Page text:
What advice would you give to people in the business who are worried about the future?
One of the things I’ve been mourning is the theatrical release of the film I produced last year at Raw – Dream Horse. It was due to release in the UK on April 17, and shortly thereafter in the US. We feel lucky we were able to push it back in time but are obviously sad several years of work so far still hasn’t been seen.
The very near future for theatrical films looks rough. I don’t have any advice about that except to hang on in there and believe that at some point in some way cinemas and theatres will re-open because we all crave that communal experience of sitting in the dark together being told a story. In the meantime, it’s fascinating to watch experimentation with films going straight to VoD, breaking windows and exploring ways of finding audiences at home. This gives us an opportunity to learn and consider new ways of releasing films in the future.
If you have young children, how are you managing keeping them entertained/educated while you work?
We have teenagers – that’s a whole other challenge! It’s been very hard for them. After all, your social life is everything and your family is deeply tedious at that age. But the good news is that the house is very quiet in the morning.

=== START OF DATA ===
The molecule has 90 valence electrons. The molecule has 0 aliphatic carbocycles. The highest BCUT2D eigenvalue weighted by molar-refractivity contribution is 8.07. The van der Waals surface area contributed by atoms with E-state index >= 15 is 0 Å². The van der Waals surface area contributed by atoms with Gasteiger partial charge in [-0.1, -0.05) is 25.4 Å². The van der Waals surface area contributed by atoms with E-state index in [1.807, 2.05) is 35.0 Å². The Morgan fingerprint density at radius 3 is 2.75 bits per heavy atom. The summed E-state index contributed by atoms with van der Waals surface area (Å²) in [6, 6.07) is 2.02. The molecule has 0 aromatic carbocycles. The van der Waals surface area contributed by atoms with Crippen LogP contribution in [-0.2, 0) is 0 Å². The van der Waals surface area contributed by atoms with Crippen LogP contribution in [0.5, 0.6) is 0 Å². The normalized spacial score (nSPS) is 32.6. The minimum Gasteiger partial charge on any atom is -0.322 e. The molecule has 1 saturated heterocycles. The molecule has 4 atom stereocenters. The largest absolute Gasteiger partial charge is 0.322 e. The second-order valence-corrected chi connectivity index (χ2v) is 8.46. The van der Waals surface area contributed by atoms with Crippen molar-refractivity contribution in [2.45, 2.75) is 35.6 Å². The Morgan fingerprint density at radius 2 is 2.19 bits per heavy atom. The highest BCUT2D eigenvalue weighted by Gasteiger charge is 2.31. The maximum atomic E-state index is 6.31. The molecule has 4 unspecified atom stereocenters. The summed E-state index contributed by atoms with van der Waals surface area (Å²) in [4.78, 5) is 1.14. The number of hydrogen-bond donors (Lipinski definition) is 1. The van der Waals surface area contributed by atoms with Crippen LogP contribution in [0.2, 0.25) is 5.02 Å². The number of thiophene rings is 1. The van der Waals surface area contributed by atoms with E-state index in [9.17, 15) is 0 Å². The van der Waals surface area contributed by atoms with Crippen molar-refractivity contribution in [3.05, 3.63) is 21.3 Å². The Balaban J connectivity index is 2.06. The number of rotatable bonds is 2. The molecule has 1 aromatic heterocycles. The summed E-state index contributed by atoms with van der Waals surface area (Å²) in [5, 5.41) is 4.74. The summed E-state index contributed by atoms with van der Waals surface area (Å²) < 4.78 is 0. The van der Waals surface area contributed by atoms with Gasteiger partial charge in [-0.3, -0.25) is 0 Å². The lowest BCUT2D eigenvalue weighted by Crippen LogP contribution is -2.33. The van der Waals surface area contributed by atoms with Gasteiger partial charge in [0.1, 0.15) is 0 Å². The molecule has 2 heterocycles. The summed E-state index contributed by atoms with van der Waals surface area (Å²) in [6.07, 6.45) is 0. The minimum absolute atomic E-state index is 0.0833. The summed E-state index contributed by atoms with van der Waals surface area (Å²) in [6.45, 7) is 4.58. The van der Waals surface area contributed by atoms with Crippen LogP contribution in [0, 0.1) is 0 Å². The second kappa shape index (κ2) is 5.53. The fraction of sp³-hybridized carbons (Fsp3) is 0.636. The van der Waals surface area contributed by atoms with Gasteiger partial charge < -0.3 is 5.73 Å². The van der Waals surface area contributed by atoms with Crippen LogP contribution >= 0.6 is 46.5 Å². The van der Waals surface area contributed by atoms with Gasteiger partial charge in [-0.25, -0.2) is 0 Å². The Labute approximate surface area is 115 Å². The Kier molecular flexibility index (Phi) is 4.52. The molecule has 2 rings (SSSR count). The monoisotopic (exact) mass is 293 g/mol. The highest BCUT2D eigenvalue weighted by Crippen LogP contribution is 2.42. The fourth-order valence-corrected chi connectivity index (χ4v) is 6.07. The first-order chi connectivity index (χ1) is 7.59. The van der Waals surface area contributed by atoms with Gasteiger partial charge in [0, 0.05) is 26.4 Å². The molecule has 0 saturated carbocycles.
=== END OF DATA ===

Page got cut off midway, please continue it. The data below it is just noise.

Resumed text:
What advice do you have for home working?
I work in our dining room and have a notice on the door to remind people not to come in as I’m invariably on a video call – this mostly works. I have been trying to do a bit of yoga first thing, and then definitely dress in proper clothes and brush my hair, not least because almost all our contact is visual.
What music or podcasts are you listening to and what are you watching and reading and listening to get you through this time?
I am an avid 6Music listener and find dancing to loud indie anthems in the kitchen to be the best remedy to most things. I have about five Audible books going, all to fit different moods. TV wise, we loved Home on All4 – such humanity sliced with such acerbic wit; Unorthodox on Netflix was beautifully made; and we’re still loyal Homeland viewers. And The Archers, which is still Covid-free and feels like entering a parallel universe every evening.
What positive change might this crisis period bring to the industry?
Dare I say for an industry obsessed with international travel, less of that? It really does feel you can have great conversations and interactions over video. There’s often been a culture of presenteeism in this industry, and as someone who has long worked from home one day a week I do hope this has shown that home working can be incredibly productive and beneficial for many aspects of what we do. Having said that, I am also desperate to get on that train and back to the office – especially as I had only just found out where everything at The Ink Factory was located.